At youth group on Tuesday night I asked students to answer a couple of questions so that I could share the answers with parents to hopefully spark conversation and open up dialogue. My favorite answer of the night:
Q: What is the biggest thing your parents don’t understand about you?
A: That I keep my room dirty so I don’t have to look at my ugly carpet.
I was talking this morning with one of my youth volunteers over breakfast about the Dalai Lama. I had just read that when the current Dalai Lama dies, the powers that be will re-find him when he reincarnates as a baby. They will spend the next 20 or 30 years educating him on his past lives and training him to be a spiritual leader. Obviously I don’t agree with the whole reincarnation thing, but I love the view of how things happen. They realize that history is long, and great things can take a long time to accomplish. So they spend a couple decades getting ready for each generation. In my experiences of church in America, we usually go for the quick payout and want immediate results. The Bible, however, models something different.
John the Baptist’s whole ministry was one of preparation.
Moses wandered and wandered and wandered in the desert.
Jesus spent 30ish years preparing and 3ish years ministering.
And then this afternoon I came across this quote from Mike Yaconelli:
Jesus knew hurried disciples become ex-disciples. Modern youth ministry needs to understand our mission: planting, watering and waiting… in other words, unhurried discipleship. Jesus knew, and so should we, that discipleship lasts a lifetime.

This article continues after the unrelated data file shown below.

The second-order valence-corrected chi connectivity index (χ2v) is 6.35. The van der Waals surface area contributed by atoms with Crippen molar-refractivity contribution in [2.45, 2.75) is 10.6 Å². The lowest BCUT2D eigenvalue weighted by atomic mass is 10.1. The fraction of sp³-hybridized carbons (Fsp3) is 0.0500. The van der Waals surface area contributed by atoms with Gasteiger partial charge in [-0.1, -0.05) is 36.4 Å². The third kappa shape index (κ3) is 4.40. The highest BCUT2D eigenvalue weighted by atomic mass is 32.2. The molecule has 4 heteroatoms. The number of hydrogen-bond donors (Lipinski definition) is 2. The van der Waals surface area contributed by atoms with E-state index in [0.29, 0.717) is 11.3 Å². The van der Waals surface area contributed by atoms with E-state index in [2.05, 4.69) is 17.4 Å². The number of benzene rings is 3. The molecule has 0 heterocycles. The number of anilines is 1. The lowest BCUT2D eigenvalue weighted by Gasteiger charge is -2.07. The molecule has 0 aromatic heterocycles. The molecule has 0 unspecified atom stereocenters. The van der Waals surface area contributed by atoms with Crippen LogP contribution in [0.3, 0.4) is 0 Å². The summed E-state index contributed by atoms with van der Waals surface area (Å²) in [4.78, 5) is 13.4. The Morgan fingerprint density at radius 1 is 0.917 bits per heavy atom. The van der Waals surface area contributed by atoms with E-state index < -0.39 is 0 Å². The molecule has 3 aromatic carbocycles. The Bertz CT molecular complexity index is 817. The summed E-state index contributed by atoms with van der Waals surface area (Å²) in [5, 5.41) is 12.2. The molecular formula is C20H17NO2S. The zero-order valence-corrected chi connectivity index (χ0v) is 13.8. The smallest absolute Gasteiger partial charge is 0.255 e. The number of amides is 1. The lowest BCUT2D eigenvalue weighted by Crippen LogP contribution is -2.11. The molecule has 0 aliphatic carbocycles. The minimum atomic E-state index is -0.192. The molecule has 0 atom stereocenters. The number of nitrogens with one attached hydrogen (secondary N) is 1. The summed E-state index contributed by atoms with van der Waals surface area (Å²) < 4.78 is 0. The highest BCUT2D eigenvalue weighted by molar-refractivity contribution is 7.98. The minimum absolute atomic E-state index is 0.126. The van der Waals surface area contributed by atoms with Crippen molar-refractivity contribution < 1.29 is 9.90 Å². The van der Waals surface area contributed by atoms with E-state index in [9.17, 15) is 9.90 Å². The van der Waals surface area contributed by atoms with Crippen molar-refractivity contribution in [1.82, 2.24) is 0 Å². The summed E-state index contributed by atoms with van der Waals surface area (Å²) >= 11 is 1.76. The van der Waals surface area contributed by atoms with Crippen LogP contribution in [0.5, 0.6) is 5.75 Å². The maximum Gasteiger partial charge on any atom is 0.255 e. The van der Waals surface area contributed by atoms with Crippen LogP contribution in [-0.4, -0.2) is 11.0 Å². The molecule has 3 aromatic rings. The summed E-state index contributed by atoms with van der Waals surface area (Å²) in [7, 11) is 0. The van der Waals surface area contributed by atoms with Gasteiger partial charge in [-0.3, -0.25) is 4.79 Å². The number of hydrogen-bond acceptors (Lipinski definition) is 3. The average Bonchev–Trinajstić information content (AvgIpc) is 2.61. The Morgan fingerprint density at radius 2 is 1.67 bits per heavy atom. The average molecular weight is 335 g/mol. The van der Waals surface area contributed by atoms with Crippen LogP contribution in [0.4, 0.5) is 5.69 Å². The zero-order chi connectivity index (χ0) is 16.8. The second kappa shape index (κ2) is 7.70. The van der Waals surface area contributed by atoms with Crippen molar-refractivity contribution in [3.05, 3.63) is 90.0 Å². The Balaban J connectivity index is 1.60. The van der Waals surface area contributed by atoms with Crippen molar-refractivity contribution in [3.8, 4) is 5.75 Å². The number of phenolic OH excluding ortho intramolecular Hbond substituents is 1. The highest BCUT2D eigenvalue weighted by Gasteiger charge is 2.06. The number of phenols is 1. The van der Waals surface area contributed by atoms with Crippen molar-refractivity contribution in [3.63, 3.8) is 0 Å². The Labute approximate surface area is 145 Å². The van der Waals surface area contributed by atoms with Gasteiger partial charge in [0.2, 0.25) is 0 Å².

In other words, this May when seniors leave the youth ministry, I don’t need to be concerned that they have met some predetermined criteria for having been successfully discipled. I do need to be concerned that they are equipped to continue on the journey of knowing and following Jesus for the rest of their lives.
In your place of ministry are you willing to be a preparer if that is where God calls you to be and leave the results and the time line to the Holy Spirit?
A couple days ago I was putting together a toy kitchen set that my kids got from their grandparents for Christmas. Being the responsible male I am, I was occasionally glancing at the directions. As I looked, I saw instructions for cleaning the toy phone that came with the kitchen. I decided to read that section, as it seemed pretty obvious to me as to how to clean a little toy phone that has batteries in it. Here is what I read:
Directions for Cleaning Phone
Slightly dampen a cloth with water or mild detergent solution and wipe surface. Never submerge in water or spray liquid directly on steering wheel.
And that’s when I realized why they had instructions, I didn’t even know the phone had a steering wheel! And until I find the steering wheel, I am going to be watching my kids very closely to make sure they don’t submerge the steering wheel in water. That sure was a close one!
If your interested, the youth group newsletter is available over on my churches website. Make sure you have adobe reader installed. And if you want an email about when the next one is available (mom) just leave a comment with your email and I’ll add you to the list.